The Best Bet for Syria: Freeze the Conflict
Something appears to be shifting in the interaction between major powers in the Syrian conflict. Tuesday's phone call between U.S. President Donald Trump and his Russian counterpart, Vladimir Putin, as well as Putin's remarks after a meeting with German Chancellor Angela Merkel, show that a partition of Syria into spheres of influence may be in the cards.
The Russian and U.S. readouts of the call differ. The Kremlin version talks about "boosting dialog between the two countries' foreign policy agencies to find ways to strengthen the ceasefire regime, making it stable and controlled." The U.S. description appears to be more specific:
The conversation was a very good one, and included the discussion of safe, or de-escalation, zones to achieve lasting peace for humanitarian and many other reasons. The United States will be sending a representative to the cease-fire talks in Astana, Kazakhstan on May 3-4.
Putin provided a glimpse of his vision at Tuesday's press conference with Merkel. "The Syrian people have the greatest influence on President Assad," Putin said. "They are, quite obviously, split." He added that "without the participation of a party such as the United States, it is impossible to solve these problems effectively."
Put this together and a changing picture is emerging.
Putin is acknowledging that there's no way to achieve peace in Syria without the U.S., though late last year he and Turkish President Recep Tayyip Erdogan attempted to do just that by brokering a ceasefire between Assad's forces and rebel groups and trying to mediate talks between them in Astana, the capital of Kazakhstan. The talks haven't been effective because the U.S.-backed Syrian opposition has been encouraged by increased U.S. commitment, reflected in airstrikes and a growing American military presence. The Astana process, which restarted on Wednesday, needs U.S. participation to be relevant, which is why Putin apparently raised the issue with Trump. Formerly, Ambassador to Kazakhstan George Krol served as the U.S. observer at the talks; this time around it's Stuart Jones, acting assistant secretary of state for the Middle East. The mention in the White House readout also raises the status of the U.S. participation.
Putin also appears to acknowledge that the divide between his ally Assad and the rebels who oppose them is impossible to bridge. That's a curious semi-departure from Russia's official insistence that Syria should remain a united country.
United Nations' Syria envoy Staffan de Mistura has suggested the federalization of Syria as a path toward peace, but last year, both the Assad regime and the opposition rejected the proposal. So neither Russia, as Assad's ally, nor the U.S. can talk openly about dividing the country. They don't have to, though. Trump's plan for "safe, or de-escalation, zones," which he discussed with Putin on Tuesday, presents an opportunity to freeze the conflict, leaving the warring sides to administer the areas they control today under, respectively, Russian and U.S. protection.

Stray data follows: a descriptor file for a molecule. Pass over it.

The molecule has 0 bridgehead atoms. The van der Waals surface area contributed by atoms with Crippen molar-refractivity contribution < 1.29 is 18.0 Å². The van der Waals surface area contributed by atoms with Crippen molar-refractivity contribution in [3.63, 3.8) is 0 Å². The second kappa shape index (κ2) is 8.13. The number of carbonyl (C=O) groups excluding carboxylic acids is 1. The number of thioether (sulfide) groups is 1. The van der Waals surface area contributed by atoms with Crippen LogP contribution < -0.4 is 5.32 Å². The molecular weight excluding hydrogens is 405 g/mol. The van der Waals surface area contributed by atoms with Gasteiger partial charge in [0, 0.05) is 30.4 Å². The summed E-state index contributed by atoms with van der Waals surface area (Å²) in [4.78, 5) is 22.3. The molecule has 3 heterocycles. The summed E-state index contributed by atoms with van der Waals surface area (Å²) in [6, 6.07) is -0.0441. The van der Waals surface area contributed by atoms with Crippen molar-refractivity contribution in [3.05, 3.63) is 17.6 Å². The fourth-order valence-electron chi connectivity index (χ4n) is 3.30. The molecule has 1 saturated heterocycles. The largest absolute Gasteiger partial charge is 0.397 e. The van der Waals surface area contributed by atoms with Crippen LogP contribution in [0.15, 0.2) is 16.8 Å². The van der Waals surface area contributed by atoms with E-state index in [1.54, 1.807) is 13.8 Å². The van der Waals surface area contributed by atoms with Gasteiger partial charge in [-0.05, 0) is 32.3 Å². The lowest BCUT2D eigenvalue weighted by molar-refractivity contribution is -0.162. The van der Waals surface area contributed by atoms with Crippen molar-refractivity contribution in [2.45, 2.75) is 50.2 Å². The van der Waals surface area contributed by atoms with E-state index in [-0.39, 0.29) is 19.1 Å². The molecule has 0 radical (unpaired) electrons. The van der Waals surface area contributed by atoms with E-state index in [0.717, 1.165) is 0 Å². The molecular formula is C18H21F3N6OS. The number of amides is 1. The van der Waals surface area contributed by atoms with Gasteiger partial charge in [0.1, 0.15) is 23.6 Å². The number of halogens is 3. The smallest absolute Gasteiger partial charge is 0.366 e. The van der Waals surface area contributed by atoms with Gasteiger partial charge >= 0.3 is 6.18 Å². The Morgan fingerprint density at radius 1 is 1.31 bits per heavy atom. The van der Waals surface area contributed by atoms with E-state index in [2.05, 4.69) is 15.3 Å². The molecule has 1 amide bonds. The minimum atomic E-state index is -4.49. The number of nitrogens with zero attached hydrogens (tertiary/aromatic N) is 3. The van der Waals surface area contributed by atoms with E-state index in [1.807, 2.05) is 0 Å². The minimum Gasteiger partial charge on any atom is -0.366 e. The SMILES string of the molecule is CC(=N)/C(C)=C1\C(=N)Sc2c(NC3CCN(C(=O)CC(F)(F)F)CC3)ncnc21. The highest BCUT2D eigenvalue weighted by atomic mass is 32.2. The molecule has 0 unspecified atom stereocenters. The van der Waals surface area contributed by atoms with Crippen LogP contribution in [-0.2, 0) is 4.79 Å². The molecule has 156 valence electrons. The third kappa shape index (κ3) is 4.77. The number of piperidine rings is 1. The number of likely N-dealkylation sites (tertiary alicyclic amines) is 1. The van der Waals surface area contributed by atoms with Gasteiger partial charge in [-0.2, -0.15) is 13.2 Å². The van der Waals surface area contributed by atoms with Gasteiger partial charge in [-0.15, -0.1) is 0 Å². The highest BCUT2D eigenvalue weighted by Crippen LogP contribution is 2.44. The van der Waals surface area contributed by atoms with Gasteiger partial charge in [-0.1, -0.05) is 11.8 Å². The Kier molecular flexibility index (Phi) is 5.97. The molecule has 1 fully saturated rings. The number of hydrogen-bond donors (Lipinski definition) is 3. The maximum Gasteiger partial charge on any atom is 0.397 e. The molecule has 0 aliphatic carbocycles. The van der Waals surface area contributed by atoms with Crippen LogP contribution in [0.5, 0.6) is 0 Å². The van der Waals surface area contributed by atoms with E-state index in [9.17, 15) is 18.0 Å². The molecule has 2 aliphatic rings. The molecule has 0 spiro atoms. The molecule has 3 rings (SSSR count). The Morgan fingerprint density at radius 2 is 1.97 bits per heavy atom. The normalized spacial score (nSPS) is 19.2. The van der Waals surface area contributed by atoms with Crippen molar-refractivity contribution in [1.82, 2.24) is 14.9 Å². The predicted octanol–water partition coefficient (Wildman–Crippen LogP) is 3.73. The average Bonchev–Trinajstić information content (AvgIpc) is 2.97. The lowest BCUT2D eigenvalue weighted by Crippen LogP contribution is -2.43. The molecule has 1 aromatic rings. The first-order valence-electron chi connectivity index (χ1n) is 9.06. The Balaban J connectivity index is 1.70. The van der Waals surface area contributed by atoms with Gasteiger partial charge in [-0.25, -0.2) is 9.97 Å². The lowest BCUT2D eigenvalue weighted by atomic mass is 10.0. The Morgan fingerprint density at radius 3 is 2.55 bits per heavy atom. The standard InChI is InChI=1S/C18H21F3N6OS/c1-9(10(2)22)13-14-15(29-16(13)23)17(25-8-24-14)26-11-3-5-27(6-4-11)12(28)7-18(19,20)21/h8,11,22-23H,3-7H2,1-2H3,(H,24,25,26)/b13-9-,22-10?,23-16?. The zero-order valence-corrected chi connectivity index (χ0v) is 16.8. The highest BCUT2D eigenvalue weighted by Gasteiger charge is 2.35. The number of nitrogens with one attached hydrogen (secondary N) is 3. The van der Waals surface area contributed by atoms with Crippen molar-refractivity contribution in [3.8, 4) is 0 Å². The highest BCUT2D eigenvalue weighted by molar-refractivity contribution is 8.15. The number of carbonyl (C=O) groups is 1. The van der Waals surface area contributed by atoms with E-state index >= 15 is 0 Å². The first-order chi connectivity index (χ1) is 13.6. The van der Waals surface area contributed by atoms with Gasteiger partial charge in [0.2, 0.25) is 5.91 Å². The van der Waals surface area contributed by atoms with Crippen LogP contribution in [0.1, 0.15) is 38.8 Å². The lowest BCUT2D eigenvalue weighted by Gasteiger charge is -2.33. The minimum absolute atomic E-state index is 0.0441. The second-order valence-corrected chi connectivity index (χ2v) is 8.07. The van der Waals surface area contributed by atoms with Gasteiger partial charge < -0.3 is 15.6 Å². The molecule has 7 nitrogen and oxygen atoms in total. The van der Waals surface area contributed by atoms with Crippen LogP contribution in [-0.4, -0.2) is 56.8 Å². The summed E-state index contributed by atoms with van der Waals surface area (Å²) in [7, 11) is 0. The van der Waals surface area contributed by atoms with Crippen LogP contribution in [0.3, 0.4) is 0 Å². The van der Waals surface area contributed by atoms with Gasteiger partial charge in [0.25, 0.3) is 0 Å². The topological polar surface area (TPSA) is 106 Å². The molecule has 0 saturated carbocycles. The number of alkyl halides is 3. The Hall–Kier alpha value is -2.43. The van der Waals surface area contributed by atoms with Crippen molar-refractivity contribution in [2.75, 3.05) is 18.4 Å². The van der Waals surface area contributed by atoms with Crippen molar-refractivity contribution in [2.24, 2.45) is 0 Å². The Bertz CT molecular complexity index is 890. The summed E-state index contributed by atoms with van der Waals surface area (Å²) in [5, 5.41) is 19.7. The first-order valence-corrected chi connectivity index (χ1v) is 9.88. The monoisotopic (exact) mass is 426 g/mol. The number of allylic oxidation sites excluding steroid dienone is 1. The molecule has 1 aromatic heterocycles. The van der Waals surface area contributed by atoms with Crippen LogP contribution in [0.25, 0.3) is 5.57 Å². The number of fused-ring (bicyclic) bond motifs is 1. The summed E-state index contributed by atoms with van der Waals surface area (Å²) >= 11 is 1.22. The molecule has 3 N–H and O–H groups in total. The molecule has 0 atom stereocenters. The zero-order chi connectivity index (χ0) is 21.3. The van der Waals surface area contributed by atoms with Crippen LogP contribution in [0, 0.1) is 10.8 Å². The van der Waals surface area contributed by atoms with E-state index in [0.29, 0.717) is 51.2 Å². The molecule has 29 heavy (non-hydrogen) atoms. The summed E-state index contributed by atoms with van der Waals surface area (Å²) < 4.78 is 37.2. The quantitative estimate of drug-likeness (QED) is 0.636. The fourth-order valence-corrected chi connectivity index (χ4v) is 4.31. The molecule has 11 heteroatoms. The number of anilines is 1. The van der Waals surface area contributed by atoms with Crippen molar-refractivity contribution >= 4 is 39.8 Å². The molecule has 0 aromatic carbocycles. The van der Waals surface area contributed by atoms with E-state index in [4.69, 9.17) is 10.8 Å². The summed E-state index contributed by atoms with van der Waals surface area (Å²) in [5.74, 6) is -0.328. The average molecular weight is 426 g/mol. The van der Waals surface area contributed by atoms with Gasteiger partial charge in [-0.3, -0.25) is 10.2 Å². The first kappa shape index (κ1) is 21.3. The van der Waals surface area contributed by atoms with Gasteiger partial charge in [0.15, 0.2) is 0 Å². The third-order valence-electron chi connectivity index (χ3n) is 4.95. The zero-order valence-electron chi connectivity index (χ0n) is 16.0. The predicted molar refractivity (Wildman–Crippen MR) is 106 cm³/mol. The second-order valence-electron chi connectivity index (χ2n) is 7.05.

The plan can be sold to U.S. voters as a humanitarian solution and a way to curb the outflow of refugees. Russians would accept it as a graceful finishing touch to Putin's relatively inexpensive military adventure, confirming Russia's status as a major player in the Middle East.
Such a scenario would be akin to the geopolitical division of the Korean peninsula -- only an informal one. Putin has lots of experience with such arrangements. As far as the Kremlin is concerned, Ukraine today is divided into a Russian-controlled zone (the separatist "people's republics" in the east) and a U.S.-controlled one (the rest of the country). So is Georgia, with a pro-Western government in Tbilisi, on the one hand, and Abkhazia and South Ossetia, two dwarf splinter states recognized by Russia and only a handful of others. And so is Moldova, with the government in Chisinau slowly treading a path to the West and unrecognized Transnistria keeping its pro-Russian orientation.
A deal between Putin and Trump may involve freezing the conflict in a similar way by convincing the warring sides that none of them can win immediately, maybe not for a long time. Of course, that would entail the rebels abandoning for now their goal of ousting Assad; so far they have been unwilling to do that.
The other problem with such an arrangement is that it leaves little room for Turkey, another country with a strong interest in Syria. It would provide long-term U.S. protection to the Kurdish-controlled areas of Syria, something that Erdogan would view as a source of danger. Erdogan, who is meeting with Trump on May 16, intends to offer Turkish help in beating Islamic State out of Raqqa as an alternative to U.S. cooperation with the Kurds.
On Wednesday, Erdogan was scheduled to meet with Putin; Syria was announced as the main subject of the meeting. The two countries' interests in the conflict have lately diverged more widely than last year, and it's not clear what Putin can do for Erdogan -- he may be more interested in a deal with Trump at this point.
If a "safe zone" or frozen-conflict scheme can be worked out, Putin will have every reason to be happy with the Trump presidency. And it may even be in U.S. interest. Though maintaining the safe zones can be costly, so is a continued conflict with no solution in sight.
This column does not necessarily reflect the opinion of the editorial board or Bloomberg LP and its owners.
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